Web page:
When Miriam Seidel was looking for an artist to exhibit in the Gershman Y’s Open Lens Gallery in February, she had one special criterion. “I was looking for someone dealing with Sephardic themes,” says the gallery curator for the Gershman. Specifically, she wanted someone whose work would complement another exhibition she was mounting, Micaela Amateau Amato’s works focusing on the Sephardic Jews of Mallorca.
She didn’t have to look too hard. Laurence Salzmann, the Philadelphia photographer who has spent much of the past five decades documenting marginalized groups of people around the world, had an extensive body of work dedicated to the Sephardi community in Turkey. The timing was good: Salzmann was in the process of organizing his archive for a future show in Turkey.
The result is “Another Look,” photos of Turkey’s Jewish community, from the 1980s to 2012.
The images present glimpses of Jewish life in small towns and in Istanbul, where most of the country’s estimated 17, 000 Jews live. They encompass everything from ordinary life to rarely seen Sephardi life-cycle traditions like the kortadura de fashadura, the ceremonial cutting of cloth to make a baby’s swaddling clothes; and the kezada, where a happily married woman breaks marzipan birds (representing peace and good luck) over the heads of a bridal couple.
Seidel notes that because the photos go back almost 30 years, the exhibit sometimes functions as a memorial to something that has been lost. “One of my favorite photos is of Yusuf Asaz, a shopkeeper in the town of Çanakkale — he was a fabric merchant,” she says. “On his trip back to Turkey last year, Laurence found that there were no more Jewish shopkeepers left in the town.”
Salzmann, during a series of email conversations from his current project — documenting new converts to Judaism in Colombia — says that what happened to the Jewish merchants of Çanakkale is not indicative of anything more than times changing.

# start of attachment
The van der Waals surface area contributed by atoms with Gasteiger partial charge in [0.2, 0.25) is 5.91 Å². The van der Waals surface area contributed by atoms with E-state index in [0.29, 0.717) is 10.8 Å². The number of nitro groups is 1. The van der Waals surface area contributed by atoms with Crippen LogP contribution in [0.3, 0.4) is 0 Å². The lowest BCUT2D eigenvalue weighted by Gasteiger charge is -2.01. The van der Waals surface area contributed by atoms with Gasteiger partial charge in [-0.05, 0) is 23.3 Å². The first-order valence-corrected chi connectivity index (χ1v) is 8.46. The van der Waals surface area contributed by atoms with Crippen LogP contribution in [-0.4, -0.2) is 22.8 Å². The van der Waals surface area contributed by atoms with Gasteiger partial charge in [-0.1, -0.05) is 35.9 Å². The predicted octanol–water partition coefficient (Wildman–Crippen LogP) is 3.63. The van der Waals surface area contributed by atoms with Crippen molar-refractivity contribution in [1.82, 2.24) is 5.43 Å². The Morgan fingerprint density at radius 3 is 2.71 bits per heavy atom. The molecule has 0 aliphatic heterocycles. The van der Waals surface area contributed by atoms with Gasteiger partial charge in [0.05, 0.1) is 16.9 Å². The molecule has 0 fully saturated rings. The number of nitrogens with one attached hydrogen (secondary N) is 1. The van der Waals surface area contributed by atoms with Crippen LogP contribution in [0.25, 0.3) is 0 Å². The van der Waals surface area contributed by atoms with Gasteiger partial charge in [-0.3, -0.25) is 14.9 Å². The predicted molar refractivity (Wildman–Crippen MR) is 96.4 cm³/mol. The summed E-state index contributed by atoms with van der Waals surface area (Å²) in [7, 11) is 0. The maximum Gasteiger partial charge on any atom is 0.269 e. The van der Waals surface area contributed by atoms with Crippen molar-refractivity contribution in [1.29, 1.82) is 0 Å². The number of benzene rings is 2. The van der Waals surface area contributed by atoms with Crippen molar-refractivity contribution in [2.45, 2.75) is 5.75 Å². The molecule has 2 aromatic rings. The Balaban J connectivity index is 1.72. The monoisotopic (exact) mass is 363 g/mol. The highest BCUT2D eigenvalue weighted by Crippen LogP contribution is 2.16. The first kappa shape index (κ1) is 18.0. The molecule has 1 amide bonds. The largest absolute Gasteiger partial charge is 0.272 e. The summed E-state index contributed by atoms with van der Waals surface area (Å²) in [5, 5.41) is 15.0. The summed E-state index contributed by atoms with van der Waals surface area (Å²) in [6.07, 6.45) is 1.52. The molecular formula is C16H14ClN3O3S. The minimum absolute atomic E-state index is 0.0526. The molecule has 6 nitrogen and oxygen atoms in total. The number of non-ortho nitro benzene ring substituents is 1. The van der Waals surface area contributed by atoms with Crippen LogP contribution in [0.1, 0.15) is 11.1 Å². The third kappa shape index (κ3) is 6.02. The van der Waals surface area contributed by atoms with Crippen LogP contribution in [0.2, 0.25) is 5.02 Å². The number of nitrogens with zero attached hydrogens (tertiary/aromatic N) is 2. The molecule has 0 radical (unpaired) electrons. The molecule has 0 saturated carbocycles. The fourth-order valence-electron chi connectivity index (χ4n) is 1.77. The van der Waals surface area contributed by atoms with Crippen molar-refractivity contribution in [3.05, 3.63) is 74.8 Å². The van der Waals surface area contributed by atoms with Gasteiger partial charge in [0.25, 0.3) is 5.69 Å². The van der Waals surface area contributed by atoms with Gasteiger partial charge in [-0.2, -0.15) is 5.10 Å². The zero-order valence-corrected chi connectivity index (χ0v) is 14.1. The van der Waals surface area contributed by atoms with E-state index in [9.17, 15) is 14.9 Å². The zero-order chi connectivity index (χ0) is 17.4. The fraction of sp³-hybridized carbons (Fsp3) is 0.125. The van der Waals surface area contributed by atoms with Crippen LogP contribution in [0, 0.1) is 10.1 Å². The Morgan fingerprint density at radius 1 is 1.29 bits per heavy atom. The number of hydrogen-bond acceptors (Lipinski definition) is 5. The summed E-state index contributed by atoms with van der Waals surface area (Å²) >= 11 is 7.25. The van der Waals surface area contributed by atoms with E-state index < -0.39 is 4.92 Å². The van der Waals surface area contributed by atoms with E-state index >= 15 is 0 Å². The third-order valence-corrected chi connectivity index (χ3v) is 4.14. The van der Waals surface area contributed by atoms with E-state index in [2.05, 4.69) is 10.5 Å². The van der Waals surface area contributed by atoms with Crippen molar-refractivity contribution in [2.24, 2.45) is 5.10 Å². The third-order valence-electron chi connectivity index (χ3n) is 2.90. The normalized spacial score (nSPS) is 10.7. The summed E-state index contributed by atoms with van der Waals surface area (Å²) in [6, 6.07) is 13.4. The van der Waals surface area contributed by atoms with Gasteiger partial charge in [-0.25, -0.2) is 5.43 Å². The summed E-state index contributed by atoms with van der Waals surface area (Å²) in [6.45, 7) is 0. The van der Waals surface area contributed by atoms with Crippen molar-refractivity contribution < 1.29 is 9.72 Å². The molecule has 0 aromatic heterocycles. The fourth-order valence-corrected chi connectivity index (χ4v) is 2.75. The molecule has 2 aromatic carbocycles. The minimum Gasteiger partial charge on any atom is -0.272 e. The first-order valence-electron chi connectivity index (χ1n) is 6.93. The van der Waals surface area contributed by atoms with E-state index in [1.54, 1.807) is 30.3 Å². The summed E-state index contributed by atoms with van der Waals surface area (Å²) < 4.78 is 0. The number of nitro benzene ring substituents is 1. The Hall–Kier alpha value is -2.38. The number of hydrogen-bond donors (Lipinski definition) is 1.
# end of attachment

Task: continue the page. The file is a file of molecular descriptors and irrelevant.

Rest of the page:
“The shift in Turkey’s politics” — moving from the Kemalist secularism so prevalent in previous decades to an Islamic-oriented government under the leadership of Recep Tayyip Erdogan — “has affected all levels of Turkish life, not only for Jews but for a good number of people who are not so religious,” he says.
The negative shift in relations between Turkey and Israel, which were once strong but have soured — especially in the wake of the 2010 incident when a Turkish ship attempting to break the blockade of Gaza was stopped by Israeli forces, resulting in the death of eight Turkish nationals — has led to increased tensions for Turkish Jews, who largely thrived in the country for centuries.
But Salzmann says that if people are leaving the country, they are “doing so for reasons other than the bad relationship between two governments.”
Among the more sobering changes Salzmann has noticed since he first began chronicling the country’s Jewish community for Tel Aviv’s Beit Hatfutsot Museum in 1985: accessibility, due largely to security concerns. “In the past,” he recalls, “the congregants of a synagogue would sit outside its doors drinking tea. Now, you need to pass through several thick doors to gain entry to the synagogue.”
After a 20-year absence from the country, Salzmann now returns to Turkey frequently, including twice in the past three years. He is often accompanied by his wife, the Turkish author, Ayse Gursan-Salzmann, who contributed the text to his latest volume of photography, Travels in Search of Turkish Jews.
He is also making video documentaries of the changing Sephardi culture and life in the country. “I wish to tell their stories, and to have the chance to record some of these stories in Ladino, a language that fewer and fewer people are speaking as time goes on.”